Monday, March 12, 2018

March Workshop Wrap-Up - Everyday Journal

Ordinarily there are pictures at the end of the blog. When possible, they demonstrate the general steps taken during the workshop. Not this month. We had nineteen books in our exchange and then during the actual workshop, we were so involved with sewing, gluing, folding and talking that we forgot to take pictures.

The workshop was inspired by a blog entry (Hand Made Books, June 17, 2016) by Alisa Golden noting that she taught journal making workshops that resulted in books "too nice" to use for every day purposes. She demonstrated in her blog how to make a "grunge" journal that was quick and easy and that became the inspiration for our workshop.

Bobbie Hayes lead the workshop emphasizing a lot of tips that she has learned in NORBAG and more about how this simple structure can be modified easily to make bowtie or French stitched or sewn on tape journals. With the basic sewn text block made, we could add different covers from simple self covers, paper covers, exposed spines and case bound books.

Members shared how they do things. We always talk about bringing your piercing cradle (frequently called a sewing cradle) and what to do when you don't have one (use the square edge of a box keeping the papers nestled together and in place) or simply a phone book or cardboard pad. We talked about why we use waxed thread (strengthens the thread and lubricates it through the book). We also talked about the need to use your bone folder on the spine at the end of each signature after checking the tension and before making the kettle stitch (it flattens the thread so it lays closer to the pages and helps maintain the tension).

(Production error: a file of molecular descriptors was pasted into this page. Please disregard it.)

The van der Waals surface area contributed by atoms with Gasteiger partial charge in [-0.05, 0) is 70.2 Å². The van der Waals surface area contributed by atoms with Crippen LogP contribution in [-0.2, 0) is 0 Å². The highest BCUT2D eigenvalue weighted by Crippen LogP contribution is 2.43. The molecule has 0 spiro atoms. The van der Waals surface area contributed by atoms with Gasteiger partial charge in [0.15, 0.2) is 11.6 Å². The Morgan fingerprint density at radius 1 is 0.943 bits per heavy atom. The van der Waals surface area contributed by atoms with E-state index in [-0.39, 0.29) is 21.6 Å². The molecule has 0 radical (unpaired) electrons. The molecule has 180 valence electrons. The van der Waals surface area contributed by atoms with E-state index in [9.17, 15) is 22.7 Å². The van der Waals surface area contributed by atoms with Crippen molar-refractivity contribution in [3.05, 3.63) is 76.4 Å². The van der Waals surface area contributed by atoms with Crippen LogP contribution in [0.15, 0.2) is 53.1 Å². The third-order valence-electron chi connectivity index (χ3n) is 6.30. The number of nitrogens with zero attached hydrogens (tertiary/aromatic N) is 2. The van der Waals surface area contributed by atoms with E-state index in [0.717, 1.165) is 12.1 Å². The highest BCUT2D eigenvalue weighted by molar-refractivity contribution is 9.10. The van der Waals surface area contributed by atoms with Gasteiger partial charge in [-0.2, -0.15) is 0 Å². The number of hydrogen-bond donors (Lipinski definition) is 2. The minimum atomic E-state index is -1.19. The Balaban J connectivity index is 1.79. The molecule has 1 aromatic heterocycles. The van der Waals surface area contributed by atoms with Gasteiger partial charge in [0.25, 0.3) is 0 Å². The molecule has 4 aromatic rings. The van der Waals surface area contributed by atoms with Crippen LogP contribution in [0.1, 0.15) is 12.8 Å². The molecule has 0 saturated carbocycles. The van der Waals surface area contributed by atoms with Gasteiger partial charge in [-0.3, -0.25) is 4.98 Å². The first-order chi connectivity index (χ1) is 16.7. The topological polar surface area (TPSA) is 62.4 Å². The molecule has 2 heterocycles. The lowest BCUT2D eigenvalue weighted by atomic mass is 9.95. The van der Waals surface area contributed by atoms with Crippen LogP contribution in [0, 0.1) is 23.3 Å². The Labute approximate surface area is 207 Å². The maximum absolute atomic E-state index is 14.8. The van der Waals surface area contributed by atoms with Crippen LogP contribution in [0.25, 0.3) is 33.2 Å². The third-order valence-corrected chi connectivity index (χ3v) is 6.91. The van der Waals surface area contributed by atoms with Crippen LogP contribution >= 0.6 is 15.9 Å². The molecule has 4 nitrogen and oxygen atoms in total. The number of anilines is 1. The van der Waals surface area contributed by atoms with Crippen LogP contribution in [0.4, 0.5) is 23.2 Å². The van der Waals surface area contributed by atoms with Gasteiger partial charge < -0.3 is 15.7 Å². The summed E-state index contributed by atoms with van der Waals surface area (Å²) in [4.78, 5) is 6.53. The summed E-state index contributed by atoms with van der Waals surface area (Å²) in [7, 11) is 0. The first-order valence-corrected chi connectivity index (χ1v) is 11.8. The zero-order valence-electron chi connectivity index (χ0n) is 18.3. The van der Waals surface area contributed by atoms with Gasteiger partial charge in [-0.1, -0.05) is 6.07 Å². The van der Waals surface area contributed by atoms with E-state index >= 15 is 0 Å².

As usual, the materials list called for simple, readily available materials. And so we ended up with every type of paper in a dizzying array of colors and patterns. Yes, that is the way NORBAG workshops are. Delightful!

Next month, you will see a lot of pictures. We will be carving stamps and there should be plenty of samples of the process and the resulting unique product.

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